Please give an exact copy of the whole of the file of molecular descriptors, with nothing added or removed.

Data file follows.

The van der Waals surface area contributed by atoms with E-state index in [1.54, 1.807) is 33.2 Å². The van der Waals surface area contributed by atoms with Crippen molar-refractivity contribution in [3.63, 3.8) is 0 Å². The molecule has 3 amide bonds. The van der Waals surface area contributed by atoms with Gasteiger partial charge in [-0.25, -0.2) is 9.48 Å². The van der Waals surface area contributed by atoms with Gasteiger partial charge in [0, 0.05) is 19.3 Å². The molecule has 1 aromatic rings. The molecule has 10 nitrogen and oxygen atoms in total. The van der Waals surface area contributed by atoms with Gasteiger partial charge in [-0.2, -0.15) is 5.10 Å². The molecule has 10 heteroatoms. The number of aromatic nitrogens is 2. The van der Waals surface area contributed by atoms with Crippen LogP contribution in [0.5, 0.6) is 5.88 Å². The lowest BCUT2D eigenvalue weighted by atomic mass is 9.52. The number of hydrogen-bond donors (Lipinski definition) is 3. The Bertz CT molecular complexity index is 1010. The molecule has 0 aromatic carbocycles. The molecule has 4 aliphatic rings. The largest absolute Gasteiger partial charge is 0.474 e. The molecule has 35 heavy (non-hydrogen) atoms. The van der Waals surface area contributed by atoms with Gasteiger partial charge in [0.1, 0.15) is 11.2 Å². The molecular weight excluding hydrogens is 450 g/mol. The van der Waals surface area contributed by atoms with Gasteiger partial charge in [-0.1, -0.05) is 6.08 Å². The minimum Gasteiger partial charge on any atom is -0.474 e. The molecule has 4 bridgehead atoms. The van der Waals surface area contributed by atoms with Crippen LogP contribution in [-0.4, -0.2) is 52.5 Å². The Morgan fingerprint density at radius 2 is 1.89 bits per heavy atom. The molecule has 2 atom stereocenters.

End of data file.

The van der Waals surface area contributed by atoms with E-state index in [1.54, 1.807) is 33.2 Å². The van der Waals surface area contributed by atoms with Crippen molar-refractivity contribution in [3.63, 3.8) is 0 Å². The molecule has 3 amide bonds. The van der Waals surface area contributed by atoms with Gasteiger partial charge in [-0.25, -0.2) is 9.48 Å². The van der Waals surface area contributed by atoms with Gasteiger partial charge in [0, 0.05) is 19.3 Å². The molecule has 1 aromatic rings. The molecule has 10 nitrogen and oxygen atoms in total. The van der Waals surface area contributed by atoms with Gasteiger partial charge in [-0.2, -0.15) is 5.10 Å². The molecule has 10 heteroatoms. The number of aromatic nitrogens is 2. The van der Waals surface area contributed by atoms with Crippen LogP contribution in [0.5, 0.6) is 5.88 Å². The lowest BCUT2D eigenvalue weighted by atomic mass is 9.52. The number of hydrogen-bond donors (Lipinski definition) is 3. The Bertz CT molecular complexity index is 1010. The molecule has 0 aromatic carbocycles. The molecule has 4 aliphatic rings. The largest absolute Gasteiger partial charge is 0.474 e. The molecule has 35 heavy (non-hydrogen) atoms. The van der Waals surface area contributed by atoms with Gasteiger partial charge in [0.1, 0.15) is 11.2 Å². The molecular weight excluding hydrogens is 450 g/mol. The van der Waals surface area contributed by atoms with Gasteiger partial charge in [-0.1, -0.05) is 6.08 Å². The minimum Gasteiger partial charge on any atom is -0.474 e. The molecule has 4 bridgehead atoms. The van der Waals surface area contributed by atoms with Crippen LogP contribution in [-0.4, -0.2) is 52.5 Å². The Morgan fingerprint density at radius 2 is 1.89 bits per heavy atom. The molecule has 2 atom stereocenters.